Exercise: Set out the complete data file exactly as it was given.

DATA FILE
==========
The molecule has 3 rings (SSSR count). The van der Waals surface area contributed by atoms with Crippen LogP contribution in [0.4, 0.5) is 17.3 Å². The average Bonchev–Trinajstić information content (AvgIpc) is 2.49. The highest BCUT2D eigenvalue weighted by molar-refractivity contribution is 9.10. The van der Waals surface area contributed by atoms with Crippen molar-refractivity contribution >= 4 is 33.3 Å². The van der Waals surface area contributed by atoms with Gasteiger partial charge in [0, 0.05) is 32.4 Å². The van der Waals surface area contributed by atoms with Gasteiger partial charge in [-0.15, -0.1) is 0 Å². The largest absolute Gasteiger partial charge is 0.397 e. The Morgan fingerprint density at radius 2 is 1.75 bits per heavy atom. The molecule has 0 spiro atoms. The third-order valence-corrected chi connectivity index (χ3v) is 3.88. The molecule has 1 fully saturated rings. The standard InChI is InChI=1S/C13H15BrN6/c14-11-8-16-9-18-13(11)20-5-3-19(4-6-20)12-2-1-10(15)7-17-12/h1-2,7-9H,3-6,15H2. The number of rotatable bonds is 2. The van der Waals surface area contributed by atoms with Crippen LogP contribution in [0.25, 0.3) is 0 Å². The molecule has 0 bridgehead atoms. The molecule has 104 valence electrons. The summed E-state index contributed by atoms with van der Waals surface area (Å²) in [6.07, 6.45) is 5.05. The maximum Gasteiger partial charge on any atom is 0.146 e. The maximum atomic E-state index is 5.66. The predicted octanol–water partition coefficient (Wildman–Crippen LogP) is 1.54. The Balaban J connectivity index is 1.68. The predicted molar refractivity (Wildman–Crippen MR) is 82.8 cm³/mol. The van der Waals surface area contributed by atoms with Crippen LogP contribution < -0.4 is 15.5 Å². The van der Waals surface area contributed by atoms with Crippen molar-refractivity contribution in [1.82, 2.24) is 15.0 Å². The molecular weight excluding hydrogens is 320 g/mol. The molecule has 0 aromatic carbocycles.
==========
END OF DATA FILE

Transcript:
The molecule has 3 rings (SSSR count). The van der Waals surface area contributed by atoms with Crippen LogP contribution in [0.4, 0.5) is 17.3 Å². The average Bonchev–Trinajstić information content (AvgIpc) is 2.49. The highest BCUT2D eigenvalue weighted by molar-refractivity contribution is 9.10. The van der Waals surface area contributed by atoms with Crippen molar-refractivity contribution >= 4 is 33.3 Å². The van der Waals surface area contributed by atoms with Gasteiger partial charge in [0, 0.05) is 32.4 Å². The van der Waals surface area contributed by atoms with Gasteiger partial charge in [-0.15, -0.1) is 0 Å². The largest absolute Gasteiger partial charge is 0.397 e. The Morgan fingerprint density at radius 2 is 1.75 bits per heavy atom. The molecule has 0 spiro atoms. The third-order valence-corrected chi connectivity index (χ3v) is 3.88. The molecule has 1 fully saturated rings. The standard InChI is InChI=1S/C13H15BrN6/c14-11-8-16-9-18-13(11)20-5-3-19(4-6-20)12-2-1-10(15)7-17-12/h1-2,7-9H,3-6,15H2. The number of rotatable bonds is 2. The van der Waals surface area contributed by atoms with Crippen LogP contribution in [0.25, 0.3) is 0 Å². The molecule has 0 bridgehead atoms. The molecule has 104 valence electrons. The summed E-state index contributed by atoms with van der Waals surface area (Å²) in [6.07, 6.45) is 5.05. The maximum Gasteiger partial charge on any atom is 0.146 e. The maximum atomic E-state index is 5.66. The predicted octanol–water partition coefficient (Wildman–Crippen LogP) is 1.54. The Balaban J connectivity index is 1.68. The predicted molar refractivity (Wildman–Crippen MR) is 82.8 cm³/mol. The van der Waals surface area contributed by atoms with Crippen LogP contribution < -0.4 is 15.5 Å². The van der Waals surface area contributed by atoms with Crippen molar-refractivity contribution in [1.82, 2.24) is 15.0 Å². The molecular weight excluding hydrogens is 320 g/mol. The molecule has 0 aromatic carbocycles.